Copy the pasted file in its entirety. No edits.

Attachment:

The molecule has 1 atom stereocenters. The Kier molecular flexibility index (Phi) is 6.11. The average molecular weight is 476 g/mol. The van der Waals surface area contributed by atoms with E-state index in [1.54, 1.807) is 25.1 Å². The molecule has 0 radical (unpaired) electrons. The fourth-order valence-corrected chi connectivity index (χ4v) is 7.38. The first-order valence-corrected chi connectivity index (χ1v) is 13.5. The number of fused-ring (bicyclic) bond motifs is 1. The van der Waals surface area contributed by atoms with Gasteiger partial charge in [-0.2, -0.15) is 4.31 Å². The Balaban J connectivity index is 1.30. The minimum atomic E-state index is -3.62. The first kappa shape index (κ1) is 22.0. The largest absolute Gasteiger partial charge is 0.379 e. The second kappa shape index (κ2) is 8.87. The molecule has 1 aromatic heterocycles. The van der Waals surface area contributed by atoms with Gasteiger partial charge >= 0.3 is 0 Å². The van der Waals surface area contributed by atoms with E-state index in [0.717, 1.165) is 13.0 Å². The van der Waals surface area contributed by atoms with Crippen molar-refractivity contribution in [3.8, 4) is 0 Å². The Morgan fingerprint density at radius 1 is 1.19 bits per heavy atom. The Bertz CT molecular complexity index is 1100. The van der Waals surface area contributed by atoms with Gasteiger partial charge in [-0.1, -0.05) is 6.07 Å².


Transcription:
The molecule has 1 atom stereocenters. The Kier molecular flexibility index (Phi) is 6.11. The average molecular weight is 476 g/mol. The van der Waals surface area contributed by atoms with E-state index in [1.54, 1.807) is 25.1 Å². The molecule has 0 radical (unpaired) electrons. The fourth-order valence-corrected chi connectivity index (χ4v) is 7.38. The first-order valence-corrected chi connectivity index (χ1v) is 13.5. The number of fused-ring (bicyclic) bond motifs is 1. The van der Waals surface area contributed by atoms with Gasteiger partial charge in [-0.2, -0.15) is 4.31 Å². The Balaban J connectivity index is 1.30. The minimum atomic E-state index is -3.62. The first kappa shape index (κ1) is 22.0. The largest absolute Gasteiger partial charge is 0.379 e. The second kappa shape index (κ2) is 8.87. The molecule has 1 aromatic heterocycles. The van der Waals surface area contributed by atoms with Gasteiger partial charge >= 0.3 is 0 Å². The van der Waals surface area contributed by atoms with E-state index in [0.717, 1.165) is 13.0 Å². The van der Waals surface area contributed by atoms with Crippen molar-refractivity contribution in [3.8, 4) is 0 Å². The Morgan fingerprint density at radius 1 is 1.19 bits per heavy atom. The Bertz CT molecular complexity index is 1100. The van der Waals surface area contributed by atoms with Gasteiger partial charge in [-0.1, -0.05) is 6.07 Å².